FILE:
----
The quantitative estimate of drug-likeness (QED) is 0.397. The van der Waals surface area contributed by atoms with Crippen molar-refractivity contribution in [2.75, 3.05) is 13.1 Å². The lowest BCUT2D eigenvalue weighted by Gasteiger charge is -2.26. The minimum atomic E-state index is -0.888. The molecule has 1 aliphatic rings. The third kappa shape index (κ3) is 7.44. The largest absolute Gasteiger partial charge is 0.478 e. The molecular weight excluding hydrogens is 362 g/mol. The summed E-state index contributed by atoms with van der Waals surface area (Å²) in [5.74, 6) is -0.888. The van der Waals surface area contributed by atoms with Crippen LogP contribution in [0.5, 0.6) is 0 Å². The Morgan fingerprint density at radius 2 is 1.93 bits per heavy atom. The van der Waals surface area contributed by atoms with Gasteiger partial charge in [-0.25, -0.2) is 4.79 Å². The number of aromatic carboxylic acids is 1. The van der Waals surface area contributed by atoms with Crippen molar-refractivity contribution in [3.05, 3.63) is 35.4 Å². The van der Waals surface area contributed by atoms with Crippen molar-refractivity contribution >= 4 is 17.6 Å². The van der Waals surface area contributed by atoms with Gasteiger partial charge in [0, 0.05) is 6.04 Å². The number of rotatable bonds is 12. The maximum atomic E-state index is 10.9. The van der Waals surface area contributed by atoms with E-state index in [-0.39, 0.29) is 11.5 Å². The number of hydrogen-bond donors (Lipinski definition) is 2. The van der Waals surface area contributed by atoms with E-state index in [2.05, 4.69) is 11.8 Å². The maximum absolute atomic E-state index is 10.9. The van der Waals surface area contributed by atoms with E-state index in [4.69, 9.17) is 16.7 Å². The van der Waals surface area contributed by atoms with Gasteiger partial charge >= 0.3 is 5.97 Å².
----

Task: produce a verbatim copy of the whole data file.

The quantitative estimate of drug-likeness (QED) is 0.397. The van der Waals surface area contributed by atoms with Crippen molar-refractivity contribution in [2.75, 3.05) is 13.1 Å². The lowest BCUT2D eigenvalue weighted by Gasteiger charge is -2.26. The minimum atomic E-state index is -0.888. The molecule has 1 aliphatic rings. The third kappa shape index (κ3) is 7.44. The largest absolute Gasteiger partial charge is 0.478 e. The molecular weight excluding hydrogens is 362 g/mol. The summed E-state index contributed by atoms with van der Waals surface area (Å²) in [5.74, 6) is -0.888. The van der Waals surface area contributed by atoms with Crippen LogP contribution in [0.5, 0.6) is 0 Å². The Morgan fingerprint density at radius 2 is 1.93 bits per heavy atom. The van der Waals surface area contributed by atoms with Gasteiger partial charge in [-0.25, -0.2) is 4.79 Å². The number of aromatic carboxylic acids is 1. The van der Waals surface area contributed by atoms with Crippen molar-refractivity contribution in [3.05, 3.63) is 35.4 Å². The van der Waals surface area contributed by atoms with Crippen molar-refractivity contribution >= 4 is 17.6 Å². The van der Waals surface area contributed by atoms with Gasteiger partial charge in [0, 0.05) is 6.04 Å². The number of rotatable bonds is 12. The maximum atomic E-state index is 10.9. The van der Waals surface area contributed by atoms with E-state index in [-0.39, 0.29) is 11.5 Å². The number of hydrogen-bond donors (Lipinski definition) is 2. The van der Waals surface area contributed by atoms with E-state index in [2.05, 4.69) is 11.8 Å². The maximum absolute atomic E-state index is 10.9. The van der Waals surface area contributed by atoms with E-state index in [4.69, 9.17) is 16.7 Å². The van der Waals surface area contributed by atoms with Gasteiger partial charge >= 0.3 is 5.97 Å².